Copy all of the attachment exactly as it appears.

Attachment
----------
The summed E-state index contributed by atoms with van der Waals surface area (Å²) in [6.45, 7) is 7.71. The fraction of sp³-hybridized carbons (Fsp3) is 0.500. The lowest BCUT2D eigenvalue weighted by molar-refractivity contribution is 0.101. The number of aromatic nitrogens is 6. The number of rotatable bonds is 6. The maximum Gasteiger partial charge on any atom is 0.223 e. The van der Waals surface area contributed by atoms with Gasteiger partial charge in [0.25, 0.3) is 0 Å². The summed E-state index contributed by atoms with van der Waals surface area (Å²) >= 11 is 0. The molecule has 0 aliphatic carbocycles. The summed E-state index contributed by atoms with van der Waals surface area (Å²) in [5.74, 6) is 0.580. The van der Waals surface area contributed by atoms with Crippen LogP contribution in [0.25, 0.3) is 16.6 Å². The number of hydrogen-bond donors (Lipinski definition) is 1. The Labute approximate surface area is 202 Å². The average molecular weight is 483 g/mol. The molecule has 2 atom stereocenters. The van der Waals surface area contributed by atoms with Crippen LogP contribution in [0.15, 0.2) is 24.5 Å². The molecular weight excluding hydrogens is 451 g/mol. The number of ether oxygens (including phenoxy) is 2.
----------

The summed E-state index contributed by atoms with van der Waals surface area (Å²) in [6.45, 7) is 7.71. The fraction of sp³-hybridized carbons (Fsp3) is 0.500. The lowest BCUT2D eigenvalue weighted by molar-refractivity contribution is 0.101. The number of aromatic nitrogens is 6. The number of rotatable bonds is 6. The maximum Gasteiger partial charge on any atom is 0.223 e. The van der Waals surface area contributed by atoms with Gasteiger partial charge in [0.25, 0.3) is 0 Å². The summed E-state index contributed by atoms with van der Waals surface area (Å²) >= 11 is 0. The molecule has 0 aliphatic carbocycles. The summed E-state index contributed by atoms with van der Waals surface area (Å²) in [5.74, 6) is 0.580. The van der Waals surface area contributed by atoms with Crippen LogP contribution in [0.25, 0.3) is 16.6 Å². The number of hydrogen-bond donors (Lipinski definition) is 1. The Labute approximate surface area is 202 Å². The average molecular weight is 483 g/mol. The molecule has 2 atom stereocenters. The van der Waals surface area contributed by atoms with Crippen LogP contribution in [0.15, 0.2) is 24.5 Å². The molecular weight excluding hydrogens is 451 g/mol. The number of ether oxygens (including phenoxy) is 2.